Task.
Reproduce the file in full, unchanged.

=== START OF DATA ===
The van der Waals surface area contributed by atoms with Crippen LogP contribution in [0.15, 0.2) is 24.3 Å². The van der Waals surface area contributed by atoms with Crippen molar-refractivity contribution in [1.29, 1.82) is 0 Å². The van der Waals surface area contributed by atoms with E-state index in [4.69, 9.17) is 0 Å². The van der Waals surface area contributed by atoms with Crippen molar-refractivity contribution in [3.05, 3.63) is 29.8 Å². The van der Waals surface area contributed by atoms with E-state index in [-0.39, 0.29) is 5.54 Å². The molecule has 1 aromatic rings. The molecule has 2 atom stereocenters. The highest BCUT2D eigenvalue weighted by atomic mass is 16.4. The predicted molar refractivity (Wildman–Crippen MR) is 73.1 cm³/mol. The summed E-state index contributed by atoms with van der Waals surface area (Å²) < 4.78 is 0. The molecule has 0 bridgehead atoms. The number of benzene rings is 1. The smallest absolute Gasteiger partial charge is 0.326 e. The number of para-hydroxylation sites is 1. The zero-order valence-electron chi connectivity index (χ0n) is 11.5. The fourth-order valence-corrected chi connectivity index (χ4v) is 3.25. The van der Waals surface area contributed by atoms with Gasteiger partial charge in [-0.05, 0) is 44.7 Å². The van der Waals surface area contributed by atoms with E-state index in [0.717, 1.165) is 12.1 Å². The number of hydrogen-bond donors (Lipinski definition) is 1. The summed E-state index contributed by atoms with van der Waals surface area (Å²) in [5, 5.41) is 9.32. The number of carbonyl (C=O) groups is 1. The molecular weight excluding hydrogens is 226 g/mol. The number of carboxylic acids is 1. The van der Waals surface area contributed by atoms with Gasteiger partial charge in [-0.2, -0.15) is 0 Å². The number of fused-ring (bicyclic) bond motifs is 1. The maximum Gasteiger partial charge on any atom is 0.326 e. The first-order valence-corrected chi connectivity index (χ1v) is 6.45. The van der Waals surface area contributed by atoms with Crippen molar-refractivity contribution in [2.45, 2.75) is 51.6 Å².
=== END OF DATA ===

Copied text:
The van der Waals surface area contributed by atoms with Crippen LogP contribution in [0.15, 0.2) is 24.3 Å². The van der Waals surface area contributed by atoms with Crippen molar-refractivity contribution in [1.29, 1.82) is 0 Å². The van der Waals surface area contributed by atoms with E-state index in [4.69, 9.17) is 0 Å². The van der Waals surface area contributed by atoms with Crippen molar-refractivity contribution in [3.05, 3.63) is 29.8 Å². The van der Waals surface area contributed by atoms with E-state index in [-0.39, 0.29) is 5.54 Å². The molecule has 1 aromatic rings. The molecule has 2 atom stereocenters. The highest BCUT2D eigenvalue weighted by atomic mass is 16.4. The predicted molar refractivity (Wildman–Crippen MR) is 73.1 cm³/mol. The summed E-state index contributed by atoms with van der Waals surface area (Å²) < 4.78 is 0. The molecule has 0 bridgehead atoms. The number of benzene rings is 1. The smallest absolute Gasteiger partial charge is 0.326 e. The number of para-hydroxylation sites is 1. The zero-order valence-electron chi connectivity index (χ0n) is 11.5. The fourth-order valence-corrected chi connectivity index (χ4v) is 3.25. The van der Waals surface area contributed by atoms with Gasteiger partial charge in [-0.05, 0) is 44.7 Å². The van der Waals surface area contributed by atoms with E-state index in [0.717, 1.165) is 12.1 Å². The number of hydrogen-bond donors (Lipinski definition) is 1. The summed E-state index contributed by atoms with van der Waals surface area (Å²) in [5, 5.41) is 9.32. The number of carbonyl (C=O) groups is 1. The molecular weight excluding hydrogens is 226 g/mol. The number of carboxylic acids is 1. The van der Waals surface area contributed by atoms with Gasteiger partial charge in [-0.2, -0.15) is 0 Å². The number of fused-ring (bicyclic) bond motifs is 1. The maximum Gasteiger partial charge on any atom is 0.326 e. The first-order valence-corrected chi connectivity index (χ1v) is 6.45. The van der Waals surface area contributed by atoms with Crippen molar-refractivity contribution in [2.45, 2.75) is 51.6 Å².